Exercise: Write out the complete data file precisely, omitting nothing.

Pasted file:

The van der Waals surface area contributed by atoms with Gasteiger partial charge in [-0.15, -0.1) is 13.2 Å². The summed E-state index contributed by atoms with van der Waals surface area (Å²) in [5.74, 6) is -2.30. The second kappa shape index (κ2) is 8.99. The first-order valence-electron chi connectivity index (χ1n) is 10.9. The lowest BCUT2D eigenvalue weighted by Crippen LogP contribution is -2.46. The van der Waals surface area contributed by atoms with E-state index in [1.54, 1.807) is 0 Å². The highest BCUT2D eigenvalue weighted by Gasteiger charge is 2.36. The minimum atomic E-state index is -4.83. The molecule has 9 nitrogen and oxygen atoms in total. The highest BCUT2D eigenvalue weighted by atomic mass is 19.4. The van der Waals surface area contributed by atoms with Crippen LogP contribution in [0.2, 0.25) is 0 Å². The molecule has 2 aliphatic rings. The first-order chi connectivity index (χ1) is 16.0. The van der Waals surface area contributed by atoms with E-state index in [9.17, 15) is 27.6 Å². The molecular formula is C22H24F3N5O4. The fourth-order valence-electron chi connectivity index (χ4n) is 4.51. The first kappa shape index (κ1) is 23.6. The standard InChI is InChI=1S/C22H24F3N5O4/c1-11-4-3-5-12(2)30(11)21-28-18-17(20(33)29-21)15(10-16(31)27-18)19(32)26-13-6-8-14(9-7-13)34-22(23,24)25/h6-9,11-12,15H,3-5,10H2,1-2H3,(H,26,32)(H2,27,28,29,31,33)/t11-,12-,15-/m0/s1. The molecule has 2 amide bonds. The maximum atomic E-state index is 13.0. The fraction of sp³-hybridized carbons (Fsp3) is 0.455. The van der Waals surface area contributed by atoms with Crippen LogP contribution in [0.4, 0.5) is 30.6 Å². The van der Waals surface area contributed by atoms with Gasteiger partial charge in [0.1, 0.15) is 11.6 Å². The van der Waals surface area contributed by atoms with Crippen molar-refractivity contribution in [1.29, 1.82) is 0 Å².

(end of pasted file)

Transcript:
The van der Waals surface area contributed by atoms with Gasteiger partial charge in [-0.15, -0.1) is 13.2 Å². The summed E-state index contributed by atoms with van der Waals surface area (Å²) in [5.74, 6) is -2.30. The second kappa shape index (κ2) is 8.99. The first-order valence-electron chi connectivity index (χ1n) is 10.9. The lowest BCUT2D eigenvalue weighted by Crippen LogP contribution is -2.46. The van der Waals surface area contributed by atoms with E-state index in [1.54, 1.807) is 0 Å². The highest BCUT2D eigenvalue weighted by Gasteiger charge is 2.36. The minimum atomic E-state index is -4.83. The molecule has 9 nitrogen and oxygen atoms in total. The highest BCUT2D eigenvalue weighted by atomic mass is 19.4. The van der Waals surface area contributed by atoms with Crippen LogP contribution in [0.2, 0.25) is 0 Å². The molecule has 2 aliphatic rings. The first-order chi connectivity index (χ1) is 16.0. The van der Waals surface area contributed by atoms with E-state index in [9.17, 15) is 27.6 Å². The molecular formula is C22H24F3N5O4. The fourth-order valence-electron chi connectivity index (χ4n) is 4.51. The first kappa shape index (κ1) is 23.6. The standard InChI is InChI=1S/C22H24F3N5O4/c1-11-4-3-5-12(2)30(11)21-28-18-17(20(33)29-21)15(10-16(31)27-18)19(32)26-13-6-8-14(9-7-13)34-22(23,24)25/h6-9,11-12,15H,3-5,10H2,1-2H3,(H,26,32)(H2,27,28,29,31,33)/t11-,12-,15-/m0/s1. The molecule has 2 amide bonds. The maximum atomic E-state index is 13.0. The fraction of sp³-hybridized carbons (Fsp3) is 0.455. The van der Waals surface area contributed by atoms with Crippen LogP contribution in [0.4, 0.5) is 30.6 Å². The van der Waals surface area contributed by atoms with Gasteiger partial charge in [0.1, 0.15) is 11.6 Å². The van der Waals surface area contributed by atoms with Crippen molar-refractivity contribution in [1.29, 1.82) is 0 Å².